Susie says, In addition to the information I just send, my parents have just talked to Dan. He confirms that Ben is breathing much faster and has been diagnosed with either pneumonia or Disseminated intravascular coagulation (DIC). The decision has been made to med-evac Ben as the last hope of saving him.
Because no one feels he could make the trip to the States, they are taking him to South Africa. Dan is now trying to make all the arrangements necessary and to find a place to stay in South Africa. Lynda and the children will be flying out commercially, while Dan accompanies Ben. Thank you for praying. Love, Roy and Judy

Owen Leber (Covenant) wrote5 hours ago
So i've been in and out of the hospital with ben for the last few days since he was admitted. Ben essentially suffered a stroke after the valve he had repaired previously became infected. He has very little movement on the right side of his body and his speech is very slurred. Please keep him close in your prayers. He is still in good spirits though. Everyone who knows ben knows how positive he is and i want you all to know he hasn't lost that. In fact yesterday i told him that i tried to use his motorcycle helmet to go riding but that it didn't fit. he proceeded to tell me "it's because you have a fat head owen." so i just wanted to let you all know i've told him you're praying for him and and he sends his love and appreciation to all of you. if you have any specific messages for ben i'll be going to the hospital again tonight or tomoro so feel free to send them to me so i can print them out for him. Thanks again everyone and remember to never stop praying, even for his family.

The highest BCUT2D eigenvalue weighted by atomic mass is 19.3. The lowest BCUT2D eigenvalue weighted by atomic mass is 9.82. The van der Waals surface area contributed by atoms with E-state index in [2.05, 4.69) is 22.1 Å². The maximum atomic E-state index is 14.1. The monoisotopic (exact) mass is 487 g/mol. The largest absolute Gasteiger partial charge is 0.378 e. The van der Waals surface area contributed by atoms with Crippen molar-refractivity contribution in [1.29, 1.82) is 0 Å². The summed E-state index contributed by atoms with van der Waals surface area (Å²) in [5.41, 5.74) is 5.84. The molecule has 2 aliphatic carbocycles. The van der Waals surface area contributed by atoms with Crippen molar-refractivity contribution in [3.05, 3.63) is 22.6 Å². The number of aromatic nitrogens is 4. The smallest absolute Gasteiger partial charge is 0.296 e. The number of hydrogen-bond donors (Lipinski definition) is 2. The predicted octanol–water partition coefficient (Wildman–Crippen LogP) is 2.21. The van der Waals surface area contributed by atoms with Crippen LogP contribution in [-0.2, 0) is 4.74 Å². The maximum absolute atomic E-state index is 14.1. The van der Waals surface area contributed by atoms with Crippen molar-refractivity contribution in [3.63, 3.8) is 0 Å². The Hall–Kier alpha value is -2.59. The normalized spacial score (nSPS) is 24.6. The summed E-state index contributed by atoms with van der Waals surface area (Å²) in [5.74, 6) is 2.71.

Carolyn Coley Koning (Raleigh / Durham, NC) wrote
at 6:49am
I hear that Mozambique is having a day of prayer and fasting for Ben today. People in Kijabe will be meeting at 8:00 p.m. Kenya time (1:00 p.m. Eastern) to pray for Ben.
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URGENT prayer request [Jul. 13th, 2008|08:37 pm]
Dear friends,

I just learned a few minutes ago that Ben Entwistle (a friend, a Covenant student, and a former member of West Brow Fire and Rescue) became ill while visiting friends and family in Nairobi Kenya. Since I don't know anything but what I discovered on facebook, I'm going to enclose all the information available. Please pray - it seems like this is an urgent situation with life or death in the balance in the matter of hours. I don't know what time zone the time stamps are but this seems to be pretty urgent - please pray.

"Ben is over in Nairobi, Kenya (Africa). He was there for Alumni at RVA and to visit with friends and family. He became ill and has been in the hospital for a little while. They believe he has had a stroke and he can't move his right leg right now. Ben and his family really need prayer right now. Be praying for a full recovery and for peace for everyone who is with him. THIS GROUP IS TO SPREAD THE WORD ABOUT PRAYING FOR BEN AND HIS FAMILY. If you have any news, RELATING TO BEN, then please post information. Thank you all! " (yesterday)

Carolyn Coley Koning (Raleigh / Durham, NC) wrote
at 1:32pm
I don't know Ben personally, but I know his folks, Jesse, Lucy, and Seth as well as his grandparents, Roy and Judy; I'm on staff at RVA. Jonathan, thank you for creating this group. Everyone, thank you for your prayers. Here's the latest that we've heard on this side:
From Dr. Dudley Pate, "Apparently Ben has had an infection, and bacteria from this infection gathered around his damaged aortic valve. Several of these bacteria moved off to invade other parts of the body and some found their way into his brain, causing the stroke. Ben's right arm and leg appear paralyzed and his speech is slurred. His aortic valve appears to have suffered some further damage too."
From Dr. Peter Bird, "Ben's condition has not yet stabilized - the next 24-48 hrs will be critical. Dan and Lynda are getting understandably very tired ... Please continue in fervent prayer."